Thursday, November 01, 2007

Local Cult Fails To Gain Popularity

DALLAS, TX - Malcolm Zinkler, a former plumber, has started his own cult, but so far it has failed to catch on. Zinkler formed the Blessed Rising of the Holy Fundamentalist Church of Modern-Day Apostles back in 1997, but so far has managed to hold onto only two members - his wife Jean and his daughter Kelly. Ex-cult members blame Zinkler's complete lack of charisma and organizational skills as two main reasons for leaving his flock.

One of the former cult members, Phillip Rangel, was only in the cult for two days before dropping out, saying, "I really wanted to stay with it, but it wasn't working out. It just wasn't what I was looking for in a cult."

Betty Stevenson, another former cult member, agrees. She only attended one of the cult's meetings before withdrawing.

"It became immediately apparent that he wasn't a leader," Stevenson said. "For one thing, Zinkler's a really bad speaker. He was really nervous and shaky and kept dropping his notes. And he has a severe speech impediment that made him hard to understand. And his mumbling didn't help. When I go to a cult meeting, I expect to be mesmerized. This guy made me fall asleep."

Rangel expressed another concern about Zinkler, which is that his beliefs were very poorly-defined. "Zinkler couldn't give me a real good idea of the cult's philosphies. One day he said that God wanted us to all dress in black because colors are the work of the Devil. Then the next day, he said he was wrong, that God wanted us all to wear white because black is the work of the Devil. Then he came back the next week and said that God dropped the dress code, just wear whatever we want. I need consistency in my cults."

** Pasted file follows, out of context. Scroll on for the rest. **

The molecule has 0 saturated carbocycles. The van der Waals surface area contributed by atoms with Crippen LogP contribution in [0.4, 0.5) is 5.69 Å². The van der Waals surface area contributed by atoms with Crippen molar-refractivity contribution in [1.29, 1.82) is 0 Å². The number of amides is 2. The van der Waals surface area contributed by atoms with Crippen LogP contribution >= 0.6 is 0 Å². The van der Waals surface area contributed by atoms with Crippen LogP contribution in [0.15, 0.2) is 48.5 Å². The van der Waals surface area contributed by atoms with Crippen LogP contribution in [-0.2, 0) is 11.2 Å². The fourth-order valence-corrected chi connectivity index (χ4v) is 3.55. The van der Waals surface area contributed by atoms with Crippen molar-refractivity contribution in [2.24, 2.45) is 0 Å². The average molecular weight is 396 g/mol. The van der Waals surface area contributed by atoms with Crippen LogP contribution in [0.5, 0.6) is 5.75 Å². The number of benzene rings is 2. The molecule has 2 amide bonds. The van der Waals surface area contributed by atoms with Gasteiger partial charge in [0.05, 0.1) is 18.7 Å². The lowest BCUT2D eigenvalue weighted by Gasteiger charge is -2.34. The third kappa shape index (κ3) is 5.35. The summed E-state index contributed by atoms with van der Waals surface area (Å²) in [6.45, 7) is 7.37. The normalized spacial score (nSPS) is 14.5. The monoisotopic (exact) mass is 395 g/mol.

Stevenson agreed with his assessment, saying, "Zinkler wanted us to give him all his money. When I asked if that would get us a place in heaven, he said no, it would just help him get a bigger house. He also said he wants us to take up arms against the government and commit suicide if our compound was breached. When we asked why, Zinkler just said he thought it would be a good idea. Well, I'm sorry, but I'm not dying for that."

After leaving Zinkel's cult three months ago, Rangel moved on to the Dark Journey cult, where he is said to be pleased with the results. He has already lost all his worldly belongings to its leader Zolkar, been married to a porcupine, and fallen into a drug-induced haze preparing for the Apocalypse.

Even the FBI has lost interest in Zinkler. FBI Agent Hank Rockwell was leading the investigation on Zinkler and said, "When we heard there was a new cult out there preaching the destruction of the U.S. government and its members giving away all their worldly possessions, we were concerned. But when we saw one of Zinkler's meetings, we dropped the case. We knew this guy's cult wasn't getting off the ground."

Richard Loman, a motivational speaker for sales representaves all over the country, believes that Zinkler's cult could be saved, but will require some major changes.

"Zinkler has a good start," said Loman, "but he needs help. I would recommend taking some classes on public speaking and religious philosophy, and hiring a style coach to improve his hygeine and appearance. With the right guidance, Zinkler could be marrying underage girls and barricading his followers against an FBI assault on his compound in no time."

The only members of the cult still remaining are Zinkler's wife and child, and even they are not loyal followers. His wife Jean said, "When Malcolm started the cult, I wanted to be supportive so we joined up, but it's just not working out. I told him, he's got one month. If this cult doesn't pick up by then, he needs to get a real job. I told him, maybe you're just not cut for this. Not everybody can be a cult leader."

1 comment:

Mauricem said...

LOL "It just wasn't what I was looking for in a cult."